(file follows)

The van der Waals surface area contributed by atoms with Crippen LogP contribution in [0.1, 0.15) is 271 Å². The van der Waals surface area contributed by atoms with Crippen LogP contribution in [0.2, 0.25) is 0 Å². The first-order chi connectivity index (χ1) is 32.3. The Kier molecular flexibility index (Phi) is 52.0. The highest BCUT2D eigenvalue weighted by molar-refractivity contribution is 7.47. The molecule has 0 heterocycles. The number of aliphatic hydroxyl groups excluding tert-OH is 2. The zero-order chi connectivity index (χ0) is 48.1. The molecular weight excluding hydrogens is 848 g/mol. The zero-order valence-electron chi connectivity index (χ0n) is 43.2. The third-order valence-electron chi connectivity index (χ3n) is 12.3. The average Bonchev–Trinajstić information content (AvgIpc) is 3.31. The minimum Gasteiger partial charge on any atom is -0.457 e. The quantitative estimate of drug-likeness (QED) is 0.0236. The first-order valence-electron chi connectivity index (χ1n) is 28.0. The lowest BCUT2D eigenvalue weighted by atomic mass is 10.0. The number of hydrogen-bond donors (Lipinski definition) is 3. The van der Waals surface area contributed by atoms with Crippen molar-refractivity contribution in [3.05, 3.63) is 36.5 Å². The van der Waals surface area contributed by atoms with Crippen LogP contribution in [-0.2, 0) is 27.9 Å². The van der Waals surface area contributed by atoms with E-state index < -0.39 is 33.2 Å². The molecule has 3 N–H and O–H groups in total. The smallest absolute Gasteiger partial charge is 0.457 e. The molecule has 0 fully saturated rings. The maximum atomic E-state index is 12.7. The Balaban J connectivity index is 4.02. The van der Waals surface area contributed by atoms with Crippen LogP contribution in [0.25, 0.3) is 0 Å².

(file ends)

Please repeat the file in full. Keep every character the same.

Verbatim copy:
The van der Waals surface area contributed by atoms with Crippen LogP contribution in [0.1, 0.15) is 271 Å². The van der Waals surface area contributed by atoms with Crippen LogP contribution in [0.2, 0.25) is 0 Å². The first-order chi connectivity index (χ1) is 32.3. The Kier molecular flexibility index (Phi) is 52.0. The highest BCUT2D eigenvalue weighted by molar-refractivity contribution is 7.47. The molecule has 0 heterocycles. The number of aliphatic hydroxyl groups excluding tert-OH is 2. The zero-order chi connectivity index (χ0) is 48.1. The molecular weight excluding hydrogens is 848 g/mol. The zero-order valence-electron chi connectivity index (χ0n) is 43.2. The third-order valence-electron chi connectivity index (χ3n) is 12.3. The average Bonchev–Trinajstić information content (AvgIpc) is 3.31. The minimum Gasteiger partial charge on any atom is -0.457 e. The quantitative estimate of drug-likeness (QED) is 0.0236. The first-order valence-electron chi connectivity index (χ1n) is 28.0. The lowest BCUT2D eigenvalue weighted by atomic mass is 10.0. The number of hydrogen-bond donors (Lipinski definition) is 3. The van der Waals surface area contributed by atoms with Crippen molar-refractivity contribution in [3.05, 3.63) is 36.5 Å². The van der Waals surface area contributed by atoms with Crippen LogP contribution in [-0.2, 0) is 27.9 Å². The van der Waals surface area contributed by atoms with E-state index < -0.39 is 33.2 Å². The molecule has 3 N–H and O–H groups in total. The smallest absolute Gasteiger partial charge is 0.457 e. The molecule has 0 fully saturated rings. The maximum atomic E-state index is 12.7. The Balaban J connectivity index is 4.02. The van der Waals surface area contributed by atoms with Crippen LogP contribution in [0.25, 0.3) is 0 Å².